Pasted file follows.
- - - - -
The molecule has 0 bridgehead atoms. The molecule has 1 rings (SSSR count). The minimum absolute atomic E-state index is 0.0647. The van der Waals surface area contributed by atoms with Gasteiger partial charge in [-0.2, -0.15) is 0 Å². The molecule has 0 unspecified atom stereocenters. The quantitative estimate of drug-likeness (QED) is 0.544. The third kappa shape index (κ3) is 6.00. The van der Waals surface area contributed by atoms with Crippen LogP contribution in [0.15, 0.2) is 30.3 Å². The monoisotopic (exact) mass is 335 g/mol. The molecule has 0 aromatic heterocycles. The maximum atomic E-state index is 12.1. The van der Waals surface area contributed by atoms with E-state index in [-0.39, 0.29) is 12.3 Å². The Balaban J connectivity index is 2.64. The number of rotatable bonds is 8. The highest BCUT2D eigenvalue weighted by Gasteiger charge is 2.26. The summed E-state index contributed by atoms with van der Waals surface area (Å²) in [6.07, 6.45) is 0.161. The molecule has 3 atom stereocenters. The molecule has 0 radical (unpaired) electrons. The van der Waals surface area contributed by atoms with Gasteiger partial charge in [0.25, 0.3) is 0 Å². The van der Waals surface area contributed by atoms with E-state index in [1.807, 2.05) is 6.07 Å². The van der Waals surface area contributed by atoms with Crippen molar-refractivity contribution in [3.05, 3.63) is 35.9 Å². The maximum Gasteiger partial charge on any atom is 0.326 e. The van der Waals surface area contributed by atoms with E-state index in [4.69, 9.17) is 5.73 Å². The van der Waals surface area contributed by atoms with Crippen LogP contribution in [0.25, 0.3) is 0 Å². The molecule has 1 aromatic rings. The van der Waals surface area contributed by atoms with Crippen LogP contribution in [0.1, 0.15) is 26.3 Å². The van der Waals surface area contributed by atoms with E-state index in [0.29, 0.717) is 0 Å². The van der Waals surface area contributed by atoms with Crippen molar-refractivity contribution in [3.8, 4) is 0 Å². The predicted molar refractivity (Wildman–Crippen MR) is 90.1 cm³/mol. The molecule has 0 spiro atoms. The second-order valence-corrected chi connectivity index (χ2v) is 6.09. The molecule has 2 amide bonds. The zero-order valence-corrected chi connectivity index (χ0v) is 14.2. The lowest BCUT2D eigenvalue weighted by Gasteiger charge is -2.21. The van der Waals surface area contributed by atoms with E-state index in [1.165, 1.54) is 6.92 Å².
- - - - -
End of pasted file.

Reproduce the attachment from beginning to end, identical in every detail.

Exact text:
The molecule has 0 bridgehead atoms. The molecule has 1 rings (SSSR count). The minimum absolute atomic E-state index is 0.0647. The van der Waals surface area contributed by atoms with Gasteiger partial charge in [-0.2, -0.15) is 0 Å². The molecule has 0 unspecified atom stereocenters. The quantitative estimate of drug-likeness (QED) is 0.544. The third kappa shape index (κ3) is 6.00. The van der Waals surface area contributed by atoms with Crippen LogP contribution in [0.15, 0.2) is 30.3 Å². The monoisotopic (exact) mass is 335 g/mol. The molecule has 0 aromatic heterocycles. The maximum atomic E-state index is 12.1. The van der Waals surface area contributed by atoms with E-state index in [-0.39, 0.29) is 12.3 Å². The Balaban J connectivity index is 2.64. The number of rotatable bonds is 8. The highest BCUT2D eigenvalue weighted by Gasteiger charge is 2.26. The summed E-state index contributed by atoms with van der Waals surface area (Å²) in [6.07, 6.45) is 0.161. The molecule has 3 atom stereocenters. The molecule has 0 radical (unpaired) electrons. The van der Waals surface area contributed by atoms with Gasteiger partial charge in [0.25, 0.3) is 0 Å². The van der Waals surface area contributed by atoms with E-state index in [1.807, 2.05) is 6.07 Å². The van der Waals surface area contributed by atoms with Crippen molar-refractivity contribution in [3.05, 3.63) is 35.9 Å². The maximum Gasteiger partial charge on any atom is 0.326 e. The van der Waals surface area contributed by atoms with E-state index in [4.69, 9.17) is 5.73 Å². The van der Waals surface area contributed by atoms with Crippen LogP contribution in [0.25, 0.3) is 0 Å². The molecule has 1 aromatic rings. The van der Waals surface area contributed by atoms with Crippen LogP contribution in [0.1, 0.15) is 26.3 Å². The van der Waals surface area contributed by atoms with E-state index in [0.29, 0.717) is 0 Å². The van der Waals surface area contributed by atoms with Crippen molar-refractivity contribution in [3.8, 4) is 0 Å². The predicted molar refractivity (Wildman–Crippen MR) is 90.1 cm³/mol. The molecule has 0 spiro atoms. The second-order valence-corrected chi connectivity index (χ2v) is 6.09. The molecule has 2 amide bonds. The zero-order valence-corrected chi connectivity index (χ0v) is 14.2. The lowest BCUT2D eigenvalue weighted by Gasteiger charge is -2.21. The van der Waals surface area contributed by atoms with E-state index in [1.165, 1.54) is 6.92 Å².